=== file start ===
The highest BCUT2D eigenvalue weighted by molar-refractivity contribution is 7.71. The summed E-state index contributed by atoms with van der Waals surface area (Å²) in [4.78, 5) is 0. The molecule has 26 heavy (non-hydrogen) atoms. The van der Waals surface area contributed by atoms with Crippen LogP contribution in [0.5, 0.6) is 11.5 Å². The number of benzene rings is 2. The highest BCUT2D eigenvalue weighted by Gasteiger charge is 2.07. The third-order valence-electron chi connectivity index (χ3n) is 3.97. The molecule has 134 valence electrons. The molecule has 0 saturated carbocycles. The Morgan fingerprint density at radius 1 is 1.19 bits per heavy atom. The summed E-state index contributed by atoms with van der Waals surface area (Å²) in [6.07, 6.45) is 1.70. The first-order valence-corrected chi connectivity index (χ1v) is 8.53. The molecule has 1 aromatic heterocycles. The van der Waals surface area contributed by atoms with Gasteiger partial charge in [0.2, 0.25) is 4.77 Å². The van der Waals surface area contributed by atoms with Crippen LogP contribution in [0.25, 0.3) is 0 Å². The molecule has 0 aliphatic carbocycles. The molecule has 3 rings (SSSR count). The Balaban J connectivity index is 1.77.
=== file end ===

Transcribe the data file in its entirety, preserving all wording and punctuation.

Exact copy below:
The highest BCUT2D eigenvalue weighted by molar-refractivity contribution is 7.71. The summed E-state index contributed by atoms with van der Waals surface area (Å²) in [4.78, 5) is 0. The molecule has 26 heavy (non-hydrogen) atoms. The van der Waals surface area contributed by atoms with Crippen LogP contribution in [0.5, 0.6) is 11.5 Å². The number of benzene rings is 2. The highest BCUT2D eigenvalue weighted by Gasteiger charge is 2.07. The third-order valence-electron chi connectivity index (χ3n) is 3.97. The molecule has 134 valence electrons. The molecule has 0 saturated carbocycles. The Morgan fingerprint density at radius 1 is 1.19 bits per heavy atom. The summed E-state index contributed by atoms with van der Waals surface area (Å²) in [6.07, 6.45) is 1.70. The first-order valence-corrected chi connectivity index (χ1v) is 8.53. The molecule has 1 aromatic heterocycles. The van der Waals surface area contributed by atoms with Gasteiger partial charge in [0.2, 0.25) is 4.77 Å². The van der Waals surface area contributed by atoms with Crippen LogP contribution in [0.25, 0.3) is 0 Å². The molecule has 0 aliphatic carbocycles. The molecule has 3 rings (SSSR count). The Balaban J connectivity index is 1.77.